Robert Rubin on Zakaria GPS

Today on Zakaria GPS we have Robert Rubin, Citibank and Wall Street megamoneymeister and Clinton’s Secretary of the Treasury.

Rubin is always one of the most impressive observers of the economy, and distinguished as one of the few Secty’s of treasury who presided over a Federal balanced budget.  He articulates complexity well and also avoids the partisan nonsense that clouds these debates.  For example he was complimentary of Paulson’s efforts

Main point was that we need to do more to address mortgages at home and bank level to stabilize things and that he wanted a *huge* stimulous package – probably not in the form of tax rebates because they don’t tend to hit economy fast enough and are often saved.

Rubin is Obama’s economic advisor (along with Volker, Buffett, Summers).  Rubin was very complimentary of Obama’s style and intellect, pointing out that at the meetings Obama is always quick to divorce the campaign considerations from the economic solutions, and to listen to those who agree and disagree.

The bad news is that Rubin sounded like he was not willing to go back to Washington and take the position of Secretary of the Treasury again even though many (certainly I) would like to see him there again.

5 thoughts on “Robert Rubin on Zakaria GPS

  1. Update: Most likely Secretary of State is Larry Summers, though Obama’s team includes everybody from Rubin to Reich to Buffet to Volker. This is a “best and brightest” team…

  2. aka Stephen Friedman….

    Goldman Sachs alumni may have too much influence in all this, but I’m really struggling to see how this will all shake out.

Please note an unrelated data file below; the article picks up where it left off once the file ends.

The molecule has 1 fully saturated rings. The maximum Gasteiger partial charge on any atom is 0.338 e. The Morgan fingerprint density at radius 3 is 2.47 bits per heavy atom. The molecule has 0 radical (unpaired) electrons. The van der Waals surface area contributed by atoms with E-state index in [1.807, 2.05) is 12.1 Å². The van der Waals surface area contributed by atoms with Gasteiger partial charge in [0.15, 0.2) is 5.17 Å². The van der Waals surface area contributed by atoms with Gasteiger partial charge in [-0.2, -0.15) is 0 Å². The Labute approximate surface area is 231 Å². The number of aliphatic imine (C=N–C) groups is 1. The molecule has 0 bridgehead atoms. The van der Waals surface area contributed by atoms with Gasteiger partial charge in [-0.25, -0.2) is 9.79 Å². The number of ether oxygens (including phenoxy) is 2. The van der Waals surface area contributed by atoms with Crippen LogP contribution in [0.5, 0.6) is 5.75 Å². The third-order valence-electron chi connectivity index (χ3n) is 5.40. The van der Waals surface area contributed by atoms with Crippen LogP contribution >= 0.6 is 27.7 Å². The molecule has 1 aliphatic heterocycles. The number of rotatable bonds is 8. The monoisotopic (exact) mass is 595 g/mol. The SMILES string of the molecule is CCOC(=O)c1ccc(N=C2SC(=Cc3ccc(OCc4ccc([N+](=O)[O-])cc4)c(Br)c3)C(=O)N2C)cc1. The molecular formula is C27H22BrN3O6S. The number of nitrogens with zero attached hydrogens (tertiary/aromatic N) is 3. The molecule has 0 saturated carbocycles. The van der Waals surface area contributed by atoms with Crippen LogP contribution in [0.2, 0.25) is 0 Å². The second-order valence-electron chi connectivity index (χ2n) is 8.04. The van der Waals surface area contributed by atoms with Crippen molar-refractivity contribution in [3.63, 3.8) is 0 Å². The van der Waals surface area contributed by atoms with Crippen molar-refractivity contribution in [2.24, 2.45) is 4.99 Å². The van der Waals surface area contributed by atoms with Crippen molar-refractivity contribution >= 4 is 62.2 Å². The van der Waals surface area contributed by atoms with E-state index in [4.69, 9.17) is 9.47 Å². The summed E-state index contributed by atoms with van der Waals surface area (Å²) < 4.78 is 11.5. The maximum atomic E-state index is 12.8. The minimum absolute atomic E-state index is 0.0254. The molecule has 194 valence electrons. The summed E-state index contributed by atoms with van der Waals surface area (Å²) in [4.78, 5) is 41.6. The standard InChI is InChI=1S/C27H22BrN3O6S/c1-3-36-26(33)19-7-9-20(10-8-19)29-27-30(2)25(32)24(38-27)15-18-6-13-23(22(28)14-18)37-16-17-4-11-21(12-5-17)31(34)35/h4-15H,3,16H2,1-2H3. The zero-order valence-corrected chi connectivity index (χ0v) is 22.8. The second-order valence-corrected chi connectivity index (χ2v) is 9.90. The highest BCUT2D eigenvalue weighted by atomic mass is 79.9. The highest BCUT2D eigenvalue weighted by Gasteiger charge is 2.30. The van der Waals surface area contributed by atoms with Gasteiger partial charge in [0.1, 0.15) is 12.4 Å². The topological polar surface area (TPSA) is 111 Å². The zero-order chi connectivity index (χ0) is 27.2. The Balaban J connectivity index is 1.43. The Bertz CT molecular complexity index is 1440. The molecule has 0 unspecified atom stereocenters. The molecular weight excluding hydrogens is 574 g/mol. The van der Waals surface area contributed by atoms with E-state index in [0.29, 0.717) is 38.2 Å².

As the Dems jump in and tinker with an already vague, and far too opaque bailout strategy I’m worried that we could squander trillions with little effect. Part of the problem is the idea that the status quo is desirable when it’s not optimal at all.

    Folks from Wall Street are not keen enough on plans that effectively penalize past risk takers severely in favor of past responsible parties. I want solutions that reward solvency rather than forgive insolvency as we appear to be doing more and more, and with the GM bailout proposal I predict we’ll simply push the problem forward a few years at enormous cost to … our kids.

    In one sense the big spending is the greatest act of child abuse in all of history – people over, say, 50 are unlikely to reap what they have sown but the children of today’s USA are inheriting a debt so staggering it’s likely to wreak havoc on their future prosperity. All the “solutions” I see appear to ignore that likelihood.

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